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Venezuela's president and Supreme Court backed down Saturday from an unprecedented move to strip congress of its legislative powers that had sparked widespread charges that the South American country was no longer a democracy.
President Nicolas Maduro asked the Supreme Court in a late-night speech to review a ruling nullifying the branch of power that set off a storm of criticism from the opposition and foreign governments. The court on Saturday reinstated congress' authority.
It was a rare instance of the embattled socialist president backing away from a move to increase his power. Opposition leaders dismissed the reversal as too little too late. They said the clarification issued by the judges only proved yet again that Maduro controls the courts and there is no longer a real separation of powers in Venezuela.
"The dire situation we're living through in Venezuela remains the same. There is nothing to "clarify" when it comes to respecting the Constitution," said moderate leader and former presidential candidate Henrique Capriles.
At the same time, critics celebrated the reversal as proof that cracks are beginning to show in Maduro's control of a country spiraling into chaos, with his approval ratings dipping below 20 percent amid the worsening economic and humanitarian crisis.
Opposition leaders recast a planned Saturday protest as an open air meeting. Hundreds of supporters joined congress members in a wealthy Caracas neighborhood to celebrate the rare victory.
Later, soldiers fired tear gas on activists who attempted to march on government offices downtown and blocked their path with barricades and armored cars. Some of protesters jumped atop the military vehicles and made triumphant gestures.
"It's not clear exactly how wounded the government is. This is the first time since the opposition won the National Assembly in 2015 that they have managed to get the president to reverse a decision. So this is huge," said Javier Corrales, who teaches Latin American politics at Amherst College in Massachusetts.
Saturday's revision undoes most of the original court decision, but will still allow Maduro to enter into joint oil ventures without congressional approval. Supreme Court president Maikel Moreno met with diplomats in the morning and warned that the court would not "remain passive" in the face of attacks on the country's right to self-rule.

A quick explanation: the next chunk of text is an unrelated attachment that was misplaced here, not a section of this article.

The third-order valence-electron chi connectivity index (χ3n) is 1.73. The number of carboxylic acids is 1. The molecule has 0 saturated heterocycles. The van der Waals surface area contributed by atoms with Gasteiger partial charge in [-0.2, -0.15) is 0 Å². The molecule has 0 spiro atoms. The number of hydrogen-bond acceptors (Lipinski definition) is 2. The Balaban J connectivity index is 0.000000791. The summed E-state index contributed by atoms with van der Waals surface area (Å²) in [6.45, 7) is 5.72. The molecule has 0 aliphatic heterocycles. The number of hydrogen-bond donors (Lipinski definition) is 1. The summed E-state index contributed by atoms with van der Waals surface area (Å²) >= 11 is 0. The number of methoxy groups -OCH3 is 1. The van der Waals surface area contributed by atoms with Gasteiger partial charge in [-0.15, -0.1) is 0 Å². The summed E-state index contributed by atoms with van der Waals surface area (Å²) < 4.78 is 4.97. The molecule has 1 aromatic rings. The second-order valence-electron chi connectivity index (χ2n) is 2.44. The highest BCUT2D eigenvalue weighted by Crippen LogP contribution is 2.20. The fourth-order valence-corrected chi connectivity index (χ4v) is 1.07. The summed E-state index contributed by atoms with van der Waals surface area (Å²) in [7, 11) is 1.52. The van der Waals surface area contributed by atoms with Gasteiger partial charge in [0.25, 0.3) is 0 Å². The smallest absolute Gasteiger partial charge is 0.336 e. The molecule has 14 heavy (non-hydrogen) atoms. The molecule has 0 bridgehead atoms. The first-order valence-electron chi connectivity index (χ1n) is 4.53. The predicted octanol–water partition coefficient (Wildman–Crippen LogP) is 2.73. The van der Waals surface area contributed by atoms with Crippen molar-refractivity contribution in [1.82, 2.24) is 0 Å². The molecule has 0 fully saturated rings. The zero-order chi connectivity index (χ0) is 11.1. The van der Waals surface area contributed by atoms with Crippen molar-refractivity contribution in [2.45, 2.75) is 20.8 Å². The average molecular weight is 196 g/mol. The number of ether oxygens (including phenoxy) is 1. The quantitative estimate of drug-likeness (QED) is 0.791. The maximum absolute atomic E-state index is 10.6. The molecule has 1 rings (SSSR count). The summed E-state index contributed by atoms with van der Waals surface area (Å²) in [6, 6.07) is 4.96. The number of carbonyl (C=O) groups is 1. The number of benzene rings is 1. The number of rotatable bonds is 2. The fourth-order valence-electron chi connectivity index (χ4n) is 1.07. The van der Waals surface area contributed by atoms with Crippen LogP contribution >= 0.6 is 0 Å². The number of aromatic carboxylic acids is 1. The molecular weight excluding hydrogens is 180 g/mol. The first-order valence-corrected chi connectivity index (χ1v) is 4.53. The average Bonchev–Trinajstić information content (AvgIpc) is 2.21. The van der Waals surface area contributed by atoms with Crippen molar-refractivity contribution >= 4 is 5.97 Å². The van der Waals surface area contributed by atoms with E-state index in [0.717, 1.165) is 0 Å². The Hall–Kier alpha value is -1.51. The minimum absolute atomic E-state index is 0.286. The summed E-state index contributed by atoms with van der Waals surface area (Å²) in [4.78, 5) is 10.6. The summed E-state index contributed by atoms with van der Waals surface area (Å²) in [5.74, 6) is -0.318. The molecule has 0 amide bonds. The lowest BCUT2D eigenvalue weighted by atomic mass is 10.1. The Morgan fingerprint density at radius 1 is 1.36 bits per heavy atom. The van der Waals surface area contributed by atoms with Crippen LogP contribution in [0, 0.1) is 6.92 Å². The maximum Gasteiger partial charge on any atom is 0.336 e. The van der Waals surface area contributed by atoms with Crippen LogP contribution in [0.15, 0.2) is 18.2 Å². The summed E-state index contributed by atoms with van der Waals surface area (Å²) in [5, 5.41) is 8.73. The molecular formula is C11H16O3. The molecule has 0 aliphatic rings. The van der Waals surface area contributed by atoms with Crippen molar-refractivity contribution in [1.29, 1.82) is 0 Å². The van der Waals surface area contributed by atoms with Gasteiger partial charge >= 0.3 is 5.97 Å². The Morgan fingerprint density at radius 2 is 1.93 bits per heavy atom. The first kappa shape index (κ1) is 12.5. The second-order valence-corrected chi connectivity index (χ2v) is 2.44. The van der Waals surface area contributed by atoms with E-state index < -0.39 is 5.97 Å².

Maduro issued his instructions to the court after an emergency night meeting of the National Security Council Friday night that was boycotted by congress leaders. The three-hour meeting capped an extraordinary day in which Venezuela's chief prosecutor and long-time loyalist of the socialist revolution launched by the late President Hugo Chavez broke with the administration and denounced the court ruling. Luisa Ortega said it was her "unavoidable historical duty" as the nation's top judicial authority to decry what she called a "rupture" of the constitutional order.
That statement, and the internal division that it exposed for the first time, may have been the most damaging moment of the whole episode.
"It was really perhaps the first sign of public dissent within the ranks. And it was huge that Maduro did not trash her. Maduro must have realized that Ortega was not acting alone," Corrales said.
Images posted on Communications Minister Ernesto Villegas' Twitter account showed Ortega heading to the government palace on Saturday to meet with Maduro.
Small protests popped up all around the capital beginning at dawn Friday. Troops from the National Guard fired buckshot and swung batons at students protesting in front of the Supreme Court, and several journalists had their cameras seized.
As the country's currency hemorrhaged value and some analysts began to project the beginning of the end of 18 years of socialist rule in Venezuela, Maduro invited congress president Julio Borges to speak with him about the situation. But Borges refused, breaking a years-long streak in which the opposition ramps up pressure on the administration only to help diffuse it at the last minute by coming to the bargaining table, usually fruitlessly.
"In Venezuela the only dialogue possible is the vote," Borges said Friday night.
The Supreme Court ruled had late Wednesday that until lawmakers abided by previous rulings that nullified all legislation passed by congress, the high court could assume the constitutionally assigned powers of the National Assembly, which has been controlled by the opposition since it won a landslide victory in elections in late 2015.
The ruling had brought down two days of condemnation by governments across Latin America, along with the United States and the United Nations. Colombia, Chile and Peru withdrew their ambassadors over the ruling.
The South American trade bloc Mercosur, which suspended Venezuela in December, called an emergency meeting. And the Organization of American States announced that it would hold an emergency meeting at its Washington headquarters on Monday to discuss what Secretary General Luis Almagro called a "self-inflicted coup."
Maduro was conspicuously silent during much of the two days of turmoil. Then on Saturday, dressed in black and waving copy of Venezuelan constitution, likened the international condemnation to a "political lynching."
He concluded his remarks with a call for more dialogue.
"I'm ready with whoever is willing," he said.
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